Shares of General Electric plunged almost 5 percent on Thursday, outpacing the broader market's sell-off. A Wall Street bear wasn't happy with what he saw in the industrial firm's recently filed a yearly report, creating more doubts surrounding the stock.

Shares were pegged at around $10.89, down 6 cents during mid-day session, after JP Morgan strategist Stephen Tusa, disclosed there were several items in the company's 2019 report that is "worth calling out."

General Electric is far from an economically immune entity. Its turnaround has been slow and chief executive officer Larry Culp's tenure has not come with its own hiccups although the top honcho is a highly respected executive with a strong resume. GE is now on course to suffering its 10th consecutive retreat.

Tusa said that General Electric's bigger-than-estimated free cash flow last year, which thrilled investors last month, was the result of one-time revamp and what the analyst calls unsustainable "progress payment advantage." He also noted that the problems hounding the firm's massive aircraft division go well beyond headwinds connected to Boeing's 737 MAX grounding.

The company's stock has suffered heavily during the current 10-day losing streak, which marks the longest such slump since the 9-day streak in April of 2019. Tusa said GE's headcount is basically the same from 2018, which raises queries about how the cost infrastructure is supposed to get better.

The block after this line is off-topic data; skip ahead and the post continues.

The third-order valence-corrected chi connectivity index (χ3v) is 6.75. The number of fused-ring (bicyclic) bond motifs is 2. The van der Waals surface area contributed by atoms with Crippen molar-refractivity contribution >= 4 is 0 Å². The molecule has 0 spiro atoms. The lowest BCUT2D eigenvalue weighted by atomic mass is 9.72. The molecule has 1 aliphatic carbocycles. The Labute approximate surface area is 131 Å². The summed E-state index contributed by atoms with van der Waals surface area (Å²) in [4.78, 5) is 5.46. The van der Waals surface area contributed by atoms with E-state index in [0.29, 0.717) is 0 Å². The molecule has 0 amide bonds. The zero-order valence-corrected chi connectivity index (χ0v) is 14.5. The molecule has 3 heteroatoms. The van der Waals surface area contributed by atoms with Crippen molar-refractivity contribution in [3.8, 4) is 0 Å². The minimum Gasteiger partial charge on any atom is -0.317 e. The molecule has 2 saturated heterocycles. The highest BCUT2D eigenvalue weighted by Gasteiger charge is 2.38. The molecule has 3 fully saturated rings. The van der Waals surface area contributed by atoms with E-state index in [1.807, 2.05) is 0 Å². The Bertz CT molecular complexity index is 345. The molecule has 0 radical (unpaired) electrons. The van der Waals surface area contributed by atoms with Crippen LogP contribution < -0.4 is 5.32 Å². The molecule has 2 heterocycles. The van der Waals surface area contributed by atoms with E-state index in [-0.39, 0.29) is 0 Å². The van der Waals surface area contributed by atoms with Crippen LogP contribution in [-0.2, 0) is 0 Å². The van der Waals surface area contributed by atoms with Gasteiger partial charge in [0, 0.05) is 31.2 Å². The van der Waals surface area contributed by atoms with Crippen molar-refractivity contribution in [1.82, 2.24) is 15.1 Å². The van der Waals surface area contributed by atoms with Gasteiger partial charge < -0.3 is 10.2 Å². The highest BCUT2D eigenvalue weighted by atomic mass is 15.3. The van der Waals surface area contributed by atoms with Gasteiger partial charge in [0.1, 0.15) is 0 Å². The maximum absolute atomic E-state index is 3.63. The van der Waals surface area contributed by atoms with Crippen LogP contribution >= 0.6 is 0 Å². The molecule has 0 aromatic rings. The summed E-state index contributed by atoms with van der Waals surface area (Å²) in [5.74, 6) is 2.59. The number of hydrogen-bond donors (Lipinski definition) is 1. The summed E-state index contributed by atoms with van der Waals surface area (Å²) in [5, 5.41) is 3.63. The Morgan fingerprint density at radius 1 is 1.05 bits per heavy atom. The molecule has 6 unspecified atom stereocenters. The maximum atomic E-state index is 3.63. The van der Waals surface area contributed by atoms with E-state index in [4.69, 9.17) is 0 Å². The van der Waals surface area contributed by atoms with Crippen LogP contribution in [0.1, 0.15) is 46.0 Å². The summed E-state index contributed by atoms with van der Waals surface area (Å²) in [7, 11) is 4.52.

General Electric is a more coherent organization today, with more focused management, compared to when Culp took over from John Flannery in 2018. The ex-Harvard Business School professor has done a decent job in corporate reimaging. It is even possible that a couple of years from now, the company's shares may be worth acquiring.

However, it turns out the 737 Max issue is not the only headache being felt by GE's Aviation team right now. The company surpassed analyst projections on cash flow only because of the management's restructuring efforts, and progress payments that can't be sustained. The company's capital is still recycling funds for its Industrial unit, again making the figures appear better than they actually are.

The outbreak of the coronavirus hit right after trade was supposed to pick up as it was only days earlier that China and the US inked their phase one trade accord. The last day that the company settled upon the day was February 11, 2020, at $13.17, the next day its stock plunged to $12.84 and moments before the closing bell on February 26 it fell around 2.4 percent at $10.70.